Saturday, April 23, 2016

Spiralized Zucchini Pasta with Tomato-Walnut Pesto

The day after Passover is always a good reason to eat something light, and by "light" I don't mean anything that includes matzot (which, with their dryness and sharp edges, land Jews worldwide in hospitals during the holiday.) If you are of the kosher-for-Pesach persuasion (I'm not, but by all means, enjoy), of if you're gluten free or paleo (I'm not, but whatever makes you happy) this recipe includes no grains or beans, only vegetables and nuts. If you're of the raw persuasion (I'm not, but by all means, you do you), everything here is raw. And if you just like tasty food (I do, and so do you), this here thing is delicious. Think about it as a weird and unusual way to eat your salad.

This one calls for two pieces of special equipment: a food processor and a spiralizer. Even if the latter appears a frivolous appliance, it's not an expensive one, and it's not enormous, which means you can easily stash it in your kitchen cabinet until your cuisine takes an architectural turn. I use this one.

Two servings:

4 medium-to-large zucchini
4 roma tomatoes
two big handfuls of walnuts
6 garlic cloves
10 basil leaves
1/2 cup sundried tomatoes
1 date
a sprinkle of salt or Bragg's Liquid Aminos
a generous splash of olive oil

Chop of ends of zucchini and attach them to the spiralizer, using the blade that produces the narrowest spirals. Carefully spiral all four. Discard zucchini centers (they will be left over) or save for soup.

Place all other ingredients, except for the salt/Bragg's and the olive oil, in the food processor, and pulse until it almost reaches desired consistency. Add salt/Bragg's and oil and pulse twice more. Generously spoon atop noodles and eat to your heart's content.

P.S. Zucchini noodles can also be stir-fried with whatever cooked sauce you have for a warm dish.

Monday, April 18, 2016

Soy Ice Green Tea

There's a newish joint in town: Boba Guys, on 19th near Valencia. It has become one of my favorite treats, because its list of ingredients is so different from the usual awful ingredients in boba tea. They don't use awful powders--they have high-quality milks--and they use high-quality teas. Moreover, you can order your tea unsweetened, which is a refreshing and excellent change!

The tapioca balls I could take or leave, so I decided to make myself a homemade version of the tea. It's very simple: put high-quality green tea (jasmine green is particularly tasty) in a bag or steeper, steep in a small amount of water until you get very concentrated tea, then mix with cold soymilk. Delicious.

Saturday, April 16, 2016

Leftover Reincarnation: Chinese Takeout with Kale, Mushrooms, and Kelp Noodles

Cooking at home is usually cheaper, tastier, and more satisfying than ordering in, but we're all human, and sometimes after a tiring week the last thing you want to do is make something from scratch. Yesterday we tucked into some Chinese takeout that included braised tofu in a light sauce. This morning's brunch made use of the leftover tofu with some fresh ingredients, and it was delicious! Do this with whatever Chinese takeout leftovers you have, though tofu dishes work really well.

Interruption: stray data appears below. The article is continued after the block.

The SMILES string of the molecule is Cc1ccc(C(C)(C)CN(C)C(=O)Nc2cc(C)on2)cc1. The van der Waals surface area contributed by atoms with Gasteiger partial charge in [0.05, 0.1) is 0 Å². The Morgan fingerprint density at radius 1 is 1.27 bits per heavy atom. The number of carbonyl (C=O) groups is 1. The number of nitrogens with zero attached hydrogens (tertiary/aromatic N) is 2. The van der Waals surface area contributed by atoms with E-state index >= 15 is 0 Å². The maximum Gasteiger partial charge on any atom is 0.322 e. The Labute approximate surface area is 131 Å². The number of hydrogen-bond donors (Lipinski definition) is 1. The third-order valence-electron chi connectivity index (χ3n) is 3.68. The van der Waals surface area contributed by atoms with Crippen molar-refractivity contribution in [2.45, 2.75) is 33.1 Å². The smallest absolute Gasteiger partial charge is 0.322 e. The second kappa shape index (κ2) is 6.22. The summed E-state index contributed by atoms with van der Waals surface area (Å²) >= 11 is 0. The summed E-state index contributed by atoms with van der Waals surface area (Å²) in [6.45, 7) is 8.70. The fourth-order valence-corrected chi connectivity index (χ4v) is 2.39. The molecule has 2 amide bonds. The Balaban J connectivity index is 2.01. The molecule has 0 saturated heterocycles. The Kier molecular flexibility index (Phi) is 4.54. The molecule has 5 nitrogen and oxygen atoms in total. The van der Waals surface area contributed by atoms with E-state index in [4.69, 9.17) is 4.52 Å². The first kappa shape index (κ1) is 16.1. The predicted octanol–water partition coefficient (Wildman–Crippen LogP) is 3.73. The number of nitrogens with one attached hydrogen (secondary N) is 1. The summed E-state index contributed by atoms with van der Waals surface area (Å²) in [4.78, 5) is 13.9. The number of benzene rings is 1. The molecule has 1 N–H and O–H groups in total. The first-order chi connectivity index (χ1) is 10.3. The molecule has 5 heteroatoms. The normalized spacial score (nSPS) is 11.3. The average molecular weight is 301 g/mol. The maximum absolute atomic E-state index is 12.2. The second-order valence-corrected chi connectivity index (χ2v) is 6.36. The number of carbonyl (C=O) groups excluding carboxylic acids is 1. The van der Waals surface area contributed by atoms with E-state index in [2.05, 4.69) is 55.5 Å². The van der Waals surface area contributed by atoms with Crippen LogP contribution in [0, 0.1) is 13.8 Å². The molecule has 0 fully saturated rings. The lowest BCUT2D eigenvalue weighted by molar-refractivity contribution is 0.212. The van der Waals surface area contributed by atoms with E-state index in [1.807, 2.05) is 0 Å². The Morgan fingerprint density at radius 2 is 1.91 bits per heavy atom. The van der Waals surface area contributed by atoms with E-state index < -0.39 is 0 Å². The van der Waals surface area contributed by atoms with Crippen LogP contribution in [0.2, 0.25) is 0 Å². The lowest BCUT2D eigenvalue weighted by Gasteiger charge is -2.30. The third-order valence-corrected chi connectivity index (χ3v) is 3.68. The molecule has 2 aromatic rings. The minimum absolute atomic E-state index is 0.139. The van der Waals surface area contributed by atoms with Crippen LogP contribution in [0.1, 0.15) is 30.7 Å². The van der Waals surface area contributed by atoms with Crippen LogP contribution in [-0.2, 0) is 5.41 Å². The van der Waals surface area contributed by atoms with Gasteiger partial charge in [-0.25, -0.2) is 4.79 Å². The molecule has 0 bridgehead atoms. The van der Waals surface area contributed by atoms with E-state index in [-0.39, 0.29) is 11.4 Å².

1/3-1/2 container leftover braised tofu, málà dòufu, or other Chinese takeout dish
1 tsp sesame oil
1 package fresh red kale
4 dried shiitake mushrooms
5 white mushrooms, sliced
1-inch cube of ginger, chopped
2 garlic cloves, chopped
1 splash Bragg's Liquid Aminos
1 tsp Sriracha
1/2 tsp Ultimate Umami Spice
1 package kelp noodles

Take kelp noodles out of the package and soak in some warm water with the shiitakes. Meanwhile, heat up the sesame oil in a pan or wok and add chopped garlic, ginger, and sliced white mushrooms. Sprinkle umami spice on top. After a couple of minutes, retrieve shiitakes from broth, slice, and add to pan. Let that sautee a minute, and then add your leftovers. After the leftovers are heated through and mixed with the aromatics, add the kale, Bragg's, and sriracha. Cook until kale wilts, then drain kelp noodles (reserve a bit of the liquid) and add them to the pan. Stir-fry with the noodles until the kelp reaches the desired consistency (some folks like it with a bit of crunch, some folks like it thoroughly softened). Use some of the shiitake soaking broth if you need a bit more moisture in the pan. Serve hot.

Friday, April 08, 2016

Quince Galore!

One of the happy consequences of a recent business trip was that I got to meet Nan Stefanik, a friend from an online community, in person. We had a delightful visit together, and toward its end Nan very generously regaled me with several products from her fantastic business, Vermont Quince.

For those of you unfamiliar with quince, it is a fruit that grows similarly to apples and pears. It is tough and spongy and cannot be eaten raw, but when cooked it is fragrant and delicious. My grandma used to make quince compote, but I haven't seen it anywhere else, so this was a delightful discovery.

Among the creative products Nan gifted me were quince vinegar, quince mustard, quince salsa, quince paste, and two types of preserves - jelly and quince-rose preserves. All of those are delicious. I've used the vinegar on salads, the salsa to marinate baked tofu (mixed with Bragg's Liquid Aminos), and the preserves on oatmeal.

On the left is a bowl of steel-cut oatmeal topped with strawberries, nuts, coconut, sunflower seeds, and little slivers of quince paste. It's absolutely delicious.

Thank you, Nan!